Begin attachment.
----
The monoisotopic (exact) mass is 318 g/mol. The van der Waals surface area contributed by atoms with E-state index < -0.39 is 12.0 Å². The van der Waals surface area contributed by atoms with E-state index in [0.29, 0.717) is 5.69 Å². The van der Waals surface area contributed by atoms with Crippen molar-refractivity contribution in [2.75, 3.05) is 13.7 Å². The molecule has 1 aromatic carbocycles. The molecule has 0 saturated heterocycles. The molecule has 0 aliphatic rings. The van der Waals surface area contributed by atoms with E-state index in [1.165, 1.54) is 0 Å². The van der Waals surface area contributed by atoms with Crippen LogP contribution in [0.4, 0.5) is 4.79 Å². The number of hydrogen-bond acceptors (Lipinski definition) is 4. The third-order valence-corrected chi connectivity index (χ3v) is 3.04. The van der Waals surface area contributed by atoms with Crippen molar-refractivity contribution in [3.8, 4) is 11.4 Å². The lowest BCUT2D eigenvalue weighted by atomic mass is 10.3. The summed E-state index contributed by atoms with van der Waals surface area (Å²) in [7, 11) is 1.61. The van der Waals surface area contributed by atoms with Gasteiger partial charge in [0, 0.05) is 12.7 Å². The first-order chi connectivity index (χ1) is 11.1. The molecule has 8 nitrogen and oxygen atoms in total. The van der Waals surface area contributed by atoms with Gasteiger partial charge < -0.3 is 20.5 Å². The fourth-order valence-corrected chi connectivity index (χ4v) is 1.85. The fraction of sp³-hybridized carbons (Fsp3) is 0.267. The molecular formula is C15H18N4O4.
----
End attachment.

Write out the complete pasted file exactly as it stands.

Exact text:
The monoisotopic (exact) mass is 318 g/mol. The van der Waals surface area contributed by atoms with E-state index < -0.39 is 12.0 Å². The van der Waals surface area contributed by atoms with E-state index in [0.29, 0.717) is 5.69 Å². The van der Waals surface area contributed by atoms with Crippen molar-refractivity contribution in [2.75, 3.05) is 13.7 Å². The molecule has 1 aromatic carbocycles. The molecule has 0 saturated heterocycles. The molecule has 0 aliphatic rings. The van der Waals surface area contributed by atoms with E-state index in [1.165, 1.54) is 0 Å². The van der Waals surface area contributed by atoms with Crippen LogP contribution in [0.4, 0.5) is 4.79 Å². The number of hydrogen-bond acceptors (Lipinski definition) is 4. The third-order valence-corrected chi connectivity index (χ3v) is 3.04. The van der Waals surface area contributed by atoms with Crippen molar-refractivity contribution in [3.8, 4) is 11.4 Å². The lowest BCUT2D eigenvalue weighted by atomic mass is 10.3. The summed E-state index contributed by atoms with van der Waals surface area (Å²) in [7, 11) is 1.61. The van der Waals surface area contributed by atoms with Gasteiger partial charge in [0, 0.05) is 12.7 Å². The first-order chi connectivity index (χ1) is 11.1. The molecule has 8 nitrogen and oxygen atoms in total. The van der Waals surface area contributed by atoms with Gasteiger partial charge < -0.3 is 20.5 Å². The fourth-order valence-corrected chi connectivity index (χ4v) is 1.85. The fraction of sp³-hybridized carbons (Fsp3) is 0.267. The molecular formula is C15H18N4O4.